The North Aisle
The North Chapel
History - The North Aisle
It was always easier to make any required extensions to a church on its north side rather than the south since superstitions associated with the devil made it traditionally unacceptable to place burials in the shadow of the church.
The north aisle was erected some time early in the 14th century but the fabric we see now is due mainly to over-restoration in the 19th century.
The aisle is lit by four straight-headed windows in the perpendicular style, possibly Victorian copies of originals.
Beneath the small western-most window is located the north doorway which was sealed in 1835 (visible from outside).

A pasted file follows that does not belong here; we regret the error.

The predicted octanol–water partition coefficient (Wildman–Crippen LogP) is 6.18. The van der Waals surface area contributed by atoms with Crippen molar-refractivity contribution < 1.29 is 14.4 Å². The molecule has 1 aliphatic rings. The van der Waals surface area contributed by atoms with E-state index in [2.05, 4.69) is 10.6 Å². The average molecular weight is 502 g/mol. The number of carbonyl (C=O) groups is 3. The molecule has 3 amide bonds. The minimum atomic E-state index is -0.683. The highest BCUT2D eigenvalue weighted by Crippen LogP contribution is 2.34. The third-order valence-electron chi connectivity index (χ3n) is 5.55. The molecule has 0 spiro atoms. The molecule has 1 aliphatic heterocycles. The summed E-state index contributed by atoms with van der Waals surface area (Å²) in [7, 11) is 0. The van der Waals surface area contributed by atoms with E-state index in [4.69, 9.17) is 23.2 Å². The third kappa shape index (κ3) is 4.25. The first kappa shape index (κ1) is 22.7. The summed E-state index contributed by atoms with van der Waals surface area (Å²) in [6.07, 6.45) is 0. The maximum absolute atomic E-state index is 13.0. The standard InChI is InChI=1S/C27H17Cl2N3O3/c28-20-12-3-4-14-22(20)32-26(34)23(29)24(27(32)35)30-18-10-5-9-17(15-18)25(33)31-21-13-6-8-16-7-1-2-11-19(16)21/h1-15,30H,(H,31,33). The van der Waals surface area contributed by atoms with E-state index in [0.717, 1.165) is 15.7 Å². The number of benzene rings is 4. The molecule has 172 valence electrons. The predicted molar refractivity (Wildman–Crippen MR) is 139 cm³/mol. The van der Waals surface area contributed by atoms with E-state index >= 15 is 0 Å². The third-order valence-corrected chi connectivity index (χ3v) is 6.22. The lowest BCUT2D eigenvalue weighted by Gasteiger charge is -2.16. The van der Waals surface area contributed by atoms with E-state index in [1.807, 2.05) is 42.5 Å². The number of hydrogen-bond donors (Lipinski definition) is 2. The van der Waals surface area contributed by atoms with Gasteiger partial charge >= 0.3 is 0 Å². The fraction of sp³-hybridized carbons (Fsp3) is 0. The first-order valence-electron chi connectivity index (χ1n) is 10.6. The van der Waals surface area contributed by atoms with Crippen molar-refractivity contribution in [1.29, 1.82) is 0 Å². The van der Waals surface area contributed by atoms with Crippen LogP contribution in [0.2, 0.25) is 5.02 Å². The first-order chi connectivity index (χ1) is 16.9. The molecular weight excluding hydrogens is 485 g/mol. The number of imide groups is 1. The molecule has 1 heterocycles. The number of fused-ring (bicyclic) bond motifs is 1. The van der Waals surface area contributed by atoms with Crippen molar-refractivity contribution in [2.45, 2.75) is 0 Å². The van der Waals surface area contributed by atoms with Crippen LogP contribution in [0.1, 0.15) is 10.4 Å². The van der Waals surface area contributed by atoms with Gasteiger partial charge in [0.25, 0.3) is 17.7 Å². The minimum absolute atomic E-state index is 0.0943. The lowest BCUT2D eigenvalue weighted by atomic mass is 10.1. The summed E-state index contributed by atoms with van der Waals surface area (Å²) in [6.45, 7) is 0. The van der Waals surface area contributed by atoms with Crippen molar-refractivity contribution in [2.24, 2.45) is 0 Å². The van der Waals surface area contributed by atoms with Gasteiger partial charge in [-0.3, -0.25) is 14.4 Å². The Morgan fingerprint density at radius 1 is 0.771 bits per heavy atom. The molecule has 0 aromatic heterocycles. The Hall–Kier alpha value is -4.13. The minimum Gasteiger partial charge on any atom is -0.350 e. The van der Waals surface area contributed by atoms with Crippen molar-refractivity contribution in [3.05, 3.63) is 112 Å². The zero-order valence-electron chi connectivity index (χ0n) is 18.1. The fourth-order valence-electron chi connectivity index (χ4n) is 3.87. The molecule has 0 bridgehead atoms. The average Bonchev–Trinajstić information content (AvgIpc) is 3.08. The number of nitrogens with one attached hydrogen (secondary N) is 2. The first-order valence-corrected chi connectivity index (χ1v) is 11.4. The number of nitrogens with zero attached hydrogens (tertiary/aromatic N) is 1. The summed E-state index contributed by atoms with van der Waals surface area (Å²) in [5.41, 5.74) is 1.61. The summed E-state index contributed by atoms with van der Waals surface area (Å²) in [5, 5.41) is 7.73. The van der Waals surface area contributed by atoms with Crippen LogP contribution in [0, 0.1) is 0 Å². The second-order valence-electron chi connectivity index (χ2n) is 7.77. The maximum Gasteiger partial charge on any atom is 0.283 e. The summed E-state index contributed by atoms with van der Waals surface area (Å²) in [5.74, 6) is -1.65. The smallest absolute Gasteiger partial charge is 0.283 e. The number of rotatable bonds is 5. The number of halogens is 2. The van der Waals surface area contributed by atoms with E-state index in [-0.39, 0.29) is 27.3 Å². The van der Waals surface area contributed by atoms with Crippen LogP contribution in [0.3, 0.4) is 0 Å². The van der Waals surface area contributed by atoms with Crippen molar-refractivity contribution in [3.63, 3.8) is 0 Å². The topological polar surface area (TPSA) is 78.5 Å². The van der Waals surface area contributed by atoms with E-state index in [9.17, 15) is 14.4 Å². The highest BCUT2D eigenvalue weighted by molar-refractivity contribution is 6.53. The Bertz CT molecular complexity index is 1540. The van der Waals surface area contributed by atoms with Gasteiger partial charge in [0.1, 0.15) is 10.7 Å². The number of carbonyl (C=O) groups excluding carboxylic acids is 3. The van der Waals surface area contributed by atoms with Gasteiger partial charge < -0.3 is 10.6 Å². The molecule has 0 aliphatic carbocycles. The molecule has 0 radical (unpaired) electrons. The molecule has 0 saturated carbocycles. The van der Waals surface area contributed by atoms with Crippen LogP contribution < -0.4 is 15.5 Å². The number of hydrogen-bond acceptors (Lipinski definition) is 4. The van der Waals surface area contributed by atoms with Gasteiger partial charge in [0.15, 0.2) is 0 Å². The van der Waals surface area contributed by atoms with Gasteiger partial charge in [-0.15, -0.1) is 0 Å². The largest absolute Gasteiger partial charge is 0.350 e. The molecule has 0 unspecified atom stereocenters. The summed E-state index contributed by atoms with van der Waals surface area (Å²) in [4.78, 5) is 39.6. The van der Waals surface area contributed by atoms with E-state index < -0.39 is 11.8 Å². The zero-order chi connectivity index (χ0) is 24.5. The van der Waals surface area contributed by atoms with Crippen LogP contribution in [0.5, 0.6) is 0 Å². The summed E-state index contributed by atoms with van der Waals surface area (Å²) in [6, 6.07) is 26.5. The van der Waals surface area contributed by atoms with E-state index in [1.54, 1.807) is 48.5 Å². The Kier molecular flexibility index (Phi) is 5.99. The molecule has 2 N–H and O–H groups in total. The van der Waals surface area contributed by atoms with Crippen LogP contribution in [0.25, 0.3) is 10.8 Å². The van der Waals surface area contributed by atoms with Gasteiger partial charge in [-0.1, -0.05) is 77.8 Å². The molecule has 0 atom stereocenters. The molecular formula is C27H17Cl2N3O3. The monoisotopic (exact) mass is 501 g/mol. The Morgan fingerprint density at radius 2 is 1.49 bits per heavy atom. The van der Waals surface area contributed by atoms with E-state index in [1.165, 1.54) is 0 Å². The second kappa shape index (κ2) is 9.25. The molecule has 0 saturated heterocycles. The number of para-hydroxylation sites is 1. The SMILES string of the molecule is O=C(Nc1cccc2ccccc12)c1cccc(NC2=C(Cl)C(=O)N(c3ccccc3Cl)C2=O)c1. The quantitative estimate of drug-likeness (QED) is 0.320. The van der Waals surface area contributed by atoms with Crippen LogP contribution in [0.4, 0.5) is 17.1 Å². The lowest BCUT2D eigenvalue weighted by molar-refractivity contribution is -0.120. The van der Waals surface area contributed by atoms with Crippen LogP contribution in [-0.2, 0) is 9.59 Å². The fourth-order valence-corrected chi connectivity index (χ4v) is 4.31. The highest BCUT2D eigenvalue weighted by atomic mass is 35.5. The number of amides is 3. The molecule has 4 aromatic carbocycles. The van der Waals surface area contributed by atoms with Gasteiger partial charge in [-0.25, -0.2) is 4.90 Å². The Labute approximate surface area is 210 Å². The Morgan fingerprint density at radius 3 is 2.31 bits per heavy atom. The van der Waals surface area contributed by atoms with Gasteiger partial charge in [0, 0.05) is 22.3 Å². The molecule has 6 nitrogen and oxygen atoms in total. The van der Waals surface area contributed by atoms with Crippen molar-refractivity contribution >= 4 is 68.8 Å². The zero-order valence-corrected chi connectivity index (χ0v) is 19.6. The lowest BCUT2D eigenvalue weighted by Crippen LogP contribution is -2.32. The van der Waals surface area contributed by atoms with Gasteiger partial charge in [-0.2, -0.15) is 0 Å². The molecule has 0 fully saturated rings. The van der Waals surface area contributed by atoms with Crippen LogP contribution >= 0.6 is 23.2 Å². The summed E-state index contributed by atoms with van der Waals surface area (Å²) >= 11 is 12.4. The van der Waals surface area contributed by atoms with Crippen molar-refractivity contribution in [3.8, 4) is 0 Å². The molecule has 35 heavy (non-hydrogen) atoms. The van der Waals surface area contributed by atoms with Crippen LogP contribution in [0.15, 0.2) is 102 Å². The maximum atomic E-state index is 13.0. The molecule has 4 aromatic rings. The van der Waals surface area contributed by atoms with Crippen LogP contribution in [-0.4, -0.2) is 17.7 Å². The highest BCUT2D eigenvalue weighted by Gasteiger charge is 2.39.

The original purpose for the addition of this aisle is uncertain. The village population of the time would scarcely warrant extra accommodation and it is most unlikely, owing to its design, to have contained a chapel.
It is most probable that space was required for use as a route for processions associated with celebration of mass, particularly at Easter.